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In comparison to hard disk drives and similar electromechanical media which use moving parts, SSDs are typically more resistant to physical shock, run silently, and have higher input/output rates and lower latency. SSDs store data in semiconductor cells. As of 2019,[update] cells can contain between 1 and 4 bits of data. SSD storage devices vary in their properties according to the number of bits stored in each cell, with single-bit cells ("Single Level Cells" or "SLC") being generally the most reliable, durable, fast, and expensive type, compared with 2- and 3-bit cells ("Multi-Level Cells/MLC" and "Triple-Level Cells/TLC"), and finally quad-bit cells ("QLC") being used for consumer devices that do not require such extreme properties and are the cheapest per gigabyte (GB) of the four. In addition, 3D XPoint memory (sold by Intel under the Optane brand) stores data by changing the electrical resistance of cells instead of storing electrical charges in cells, and SSDs made from RAM can be used for high speed, when data persistence after power loss is not required, or may use battery power to retain data when its usual power source is unavailable. Hybrid drives or solid-state hybrid drives (SSHDs), such as Intel's Hystor and Apple's Fusion Drive, combine features of SSDs and HDDs in the same unit using both flash memory and spinning magnetic disks in order to improve the performance of frequently-accessed data. Bcache achieves a similar effect purely in software, using combinations of dedicated regular SSDs and HDDs.
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SSDs based on NAND flash will slowly leak charge over time if left for long periods without power. This causes worn-out drives (that have exceeded their endurance rating) to start losing data typically after one year (if stored at 30 C) to two years (at 25 C) in storage; for new drives it takes longer. Therefore, SSDs are not suitable for archival storage. 3D XPoint is a possible exception to this rule; it is a relatively new technology with unknown long-term data-retention characteristics
The basis for flash-based SSDs, flash memory, was invented by Fujio Masuoka at Toshiba in 1980 and commercialized by Toshiba in 1987. SanDisk Corporation (then SanDisk) founders Eli Harari and Sanjay Mehrotra, along with Robert D. Norman, saw the potential of flash memory as an alternative to existing hard drives, and filed a patent for a flash-based SSD in 1989. The first commercial flash-based SSD was shipped by SanDisk in 1991. It was a 20 MB SSD in a PCMCIA configuration, and sold OEM for around $1,000 and was used by IBM in a ThinkPad laptop. In 1998, SanDisk introduced SSDs in 2.5-inch and 3.5-inch form factors with PATA interfaces.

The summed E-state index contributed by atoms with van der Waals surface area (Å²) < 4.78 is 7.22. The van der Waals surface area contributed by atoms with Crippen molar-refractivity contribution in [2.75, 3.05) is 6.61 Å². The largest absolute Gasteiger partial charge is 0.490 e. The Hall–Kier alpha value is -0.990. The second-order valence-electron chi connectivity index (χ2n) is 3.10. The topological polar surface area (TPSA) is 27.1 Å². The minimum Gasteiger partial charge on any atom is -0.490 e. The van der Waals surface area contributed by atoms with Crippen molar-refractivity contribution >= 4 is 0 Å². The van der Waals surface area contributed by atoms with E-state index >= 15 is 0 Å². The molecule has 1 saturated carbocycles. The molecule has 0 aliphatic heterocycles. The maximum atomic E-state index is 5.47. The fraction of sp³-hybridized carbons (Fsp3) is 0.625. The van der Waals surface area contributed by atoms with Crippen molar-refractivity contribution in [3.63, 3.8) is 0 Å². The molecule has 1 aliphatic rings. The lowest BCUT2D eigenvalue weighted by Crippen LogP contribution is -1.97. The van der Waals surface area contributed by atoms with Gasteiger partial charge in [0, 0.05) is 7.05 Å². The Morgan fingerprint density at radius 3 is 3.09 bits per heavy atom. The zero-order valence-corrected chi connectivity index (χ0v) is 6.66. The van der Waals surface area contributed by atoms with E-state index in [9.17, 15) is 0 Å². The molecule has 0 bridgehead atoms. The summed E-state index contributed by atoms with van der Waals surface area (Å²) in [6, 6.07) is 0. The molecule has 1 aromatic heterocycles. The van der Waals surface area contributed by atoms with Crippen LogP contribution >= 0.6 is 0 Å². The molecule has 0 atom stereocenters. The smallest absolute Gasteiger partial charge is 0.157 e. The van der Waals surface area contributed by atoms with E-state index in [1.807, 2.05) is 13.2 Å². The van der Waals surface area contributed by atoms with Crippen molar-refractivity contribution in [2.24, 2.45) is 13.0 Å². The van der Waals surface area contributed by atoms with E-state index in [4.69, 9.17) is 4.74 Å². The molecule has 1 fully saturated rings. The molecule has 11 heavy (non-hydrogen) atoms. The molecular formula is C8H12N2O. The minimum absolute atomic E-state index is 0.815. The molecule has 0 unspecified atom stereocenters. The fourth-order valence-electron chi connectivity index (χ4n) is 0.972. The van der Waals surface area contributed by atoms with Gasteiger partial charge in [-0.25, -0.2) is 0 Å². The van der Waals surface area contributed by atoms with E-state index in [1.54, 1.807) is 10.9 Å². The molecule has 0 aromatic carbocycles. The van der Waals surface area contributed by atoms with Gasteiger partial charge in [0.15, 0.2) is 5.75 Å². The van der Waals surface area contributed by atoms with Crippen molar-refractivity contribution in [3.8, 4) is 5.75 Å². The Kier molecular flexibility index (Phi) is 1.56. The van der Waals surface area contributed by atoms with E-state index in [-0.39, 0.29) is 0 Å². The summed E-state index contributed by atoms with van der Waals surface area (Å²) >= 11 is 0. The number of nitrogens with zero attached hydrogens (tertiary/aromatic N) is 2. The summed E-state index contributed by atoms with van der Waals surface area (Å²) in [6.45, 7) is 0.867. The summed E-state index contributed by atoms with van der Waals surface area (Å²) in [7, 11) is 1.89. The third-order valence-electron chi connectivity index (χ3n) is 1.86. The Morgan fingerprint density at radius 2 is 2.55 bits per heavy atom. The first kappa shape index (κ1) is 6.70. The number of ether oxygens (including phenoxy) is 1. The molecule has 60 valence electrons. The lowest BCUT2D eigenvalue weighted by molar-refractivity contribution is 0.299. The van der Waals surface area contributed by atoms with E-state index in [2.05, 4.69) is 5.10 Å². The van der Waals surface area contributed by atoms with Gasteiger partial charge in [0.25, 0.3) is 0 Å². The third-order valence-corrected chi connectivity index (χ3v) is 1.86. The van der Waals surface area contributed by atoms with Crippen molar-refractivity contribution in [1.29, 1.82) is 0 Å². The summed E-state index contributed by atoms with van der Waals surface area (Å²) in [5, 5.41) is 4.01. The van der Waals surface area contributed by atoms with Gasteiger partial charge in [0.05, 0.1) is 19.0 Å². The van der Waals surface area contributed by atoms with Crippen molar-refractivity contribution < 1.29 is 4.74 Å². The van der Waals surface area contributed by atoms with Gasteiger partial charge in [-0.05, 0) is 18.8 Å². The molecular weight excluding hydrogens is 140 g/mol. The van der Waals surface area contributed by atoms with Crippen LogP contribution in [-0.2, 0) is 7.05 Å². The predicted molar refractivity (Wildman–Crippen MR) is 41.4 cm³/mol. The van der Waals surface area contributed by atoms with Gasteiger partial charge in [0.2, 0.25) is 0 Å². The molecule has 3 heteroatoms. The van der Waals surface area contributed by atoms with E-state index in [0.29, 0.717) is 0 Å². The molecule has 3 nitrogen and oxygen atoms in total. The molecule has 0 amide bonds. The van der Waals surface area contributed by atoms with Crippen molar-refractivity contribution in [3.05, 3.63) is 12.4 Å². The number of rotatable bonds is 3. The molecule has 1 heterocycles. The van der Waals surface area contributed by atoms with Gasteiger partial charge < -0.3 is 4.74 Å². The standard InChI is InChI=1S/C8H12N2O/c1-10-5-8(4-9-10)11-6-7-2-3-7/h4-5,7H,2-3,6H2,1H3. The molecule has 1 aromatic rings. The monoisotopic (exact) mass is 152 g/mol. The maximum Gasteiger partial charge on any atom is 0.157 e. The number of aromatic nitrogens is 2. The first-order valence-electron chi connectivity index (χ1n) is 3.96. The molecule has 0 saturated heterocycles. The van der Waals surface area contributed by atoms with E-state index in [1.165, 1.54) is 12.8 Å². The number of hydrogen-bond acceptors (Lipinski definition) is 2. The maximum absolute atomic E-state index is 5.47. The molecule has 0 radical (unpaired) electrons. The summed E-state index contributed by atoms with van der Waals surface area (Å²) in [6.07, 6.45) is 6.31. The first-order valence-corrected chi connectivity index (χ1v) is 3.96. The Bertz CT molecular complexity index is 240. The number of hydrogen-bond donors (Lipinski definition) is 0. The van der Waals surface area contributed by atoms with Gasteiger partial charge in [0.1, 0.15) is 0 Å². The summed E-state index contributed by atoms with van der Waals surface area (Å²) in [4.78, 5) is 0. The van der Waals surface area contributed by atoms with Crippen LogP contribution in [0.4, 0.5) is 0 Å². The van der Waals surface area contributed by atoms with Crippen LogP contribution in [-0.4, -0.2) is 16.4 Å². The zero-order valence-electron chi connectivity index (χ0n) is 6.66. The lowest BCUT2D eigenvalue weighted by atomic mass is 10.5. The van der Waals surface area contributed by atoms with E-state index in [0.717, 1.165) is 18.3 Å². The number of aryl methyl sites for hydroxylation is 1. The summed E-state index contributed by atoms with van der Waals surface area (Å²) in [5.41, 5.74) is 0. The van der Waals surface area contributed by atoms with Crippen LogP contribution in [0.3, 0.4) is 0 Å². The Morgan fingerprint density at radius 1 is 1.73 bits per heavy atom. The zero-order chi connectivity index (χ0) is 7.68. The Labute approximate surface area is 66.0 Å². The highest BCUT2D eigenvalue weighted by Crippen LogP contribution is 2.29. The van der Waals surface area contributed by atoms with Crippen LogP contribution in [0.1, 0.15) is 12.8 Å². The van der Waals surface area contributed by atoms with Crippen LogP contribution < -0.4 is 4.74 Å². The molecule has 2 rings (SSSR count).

In 1995, M-Systems introduced flash-based solid-state drives as HDD replacements for the military and aerospace industries, as well as for other mission-critical applications. These applications require the SSD's ability to withstand extreme shock, vibration, and temperature ranges.
In 1999, BiTMICRO made a number of introductions and announcements about flash-based SSDs, including an 18 GB 3.5-inch SSD. In 2007, Fusion-io announced a PCIe-based Solid state drive with 100,000 input/output operations per second (IOPS) of performance in a single card, with capacities up to 320 GB.
In 2016, Seagate demonstrated 10 GB/s sequential read and write speeds from a 16-lane PCIe 3.0 SSD, and a 60 TB SSD in a 3.5-inch form factor. Samsung also launched to market a 15.36 TB SSD with a price tag of US$10,000 using a SAS interface, using a 2.5-inch form factor but with the thickness of 3.5-inch drives. This was the first time a commercially available SSD had more capacity than the largest currently available HDD.
In 2018, both Samsung and Toshiba launched 30.72 TB SSDs using the same 2.5-inch form factor but with 3.5-inch drive thickness using a SAS interface. Nimbus Data announced and reportedly shipped 100 TB drives using a SATA interface, a capacity HDDs are not expected to reach until 2025. Samsung introduced an M.2 NVMe SSD with read speeds of 3.5 GB/s and write speeds of 3.3 GB/s. A new version of the 100 TB SSD was launched in 2020 at a price of US$40,000, with the 50 TB version costing US$12,500.
In 2019, Gigabyte Technology demonstrated an 8 TB 16-lane PCIe 4.0 SSD with 15.0 GB/s sequential read and 15.2 GB/s sequential write speeds at Computex 2019. It included a fan, as new, high speed SSDs run at high temperatures. Also in 2019, NVMe M.2 SSDs using the PCIe 4.0 interface were launched. These SSDs have read speeds of up to 5.0 GB/s and write speeds of up to 4.4 GB/s. Due to their high speed operation, these SSDs use large heatsinks and, without sufficient cooling airflow, will typically thermally throttle down after roughly 15 minutes of continuous operation at full speed. Samsung also introduced SSDs capable of 8 GB/s sequential read and write speeds and 1.5 million IOPS, capable of moving data from damaged chips to undamaged chips, to allow the SSD to continue working normally, albeit at a lower capacity.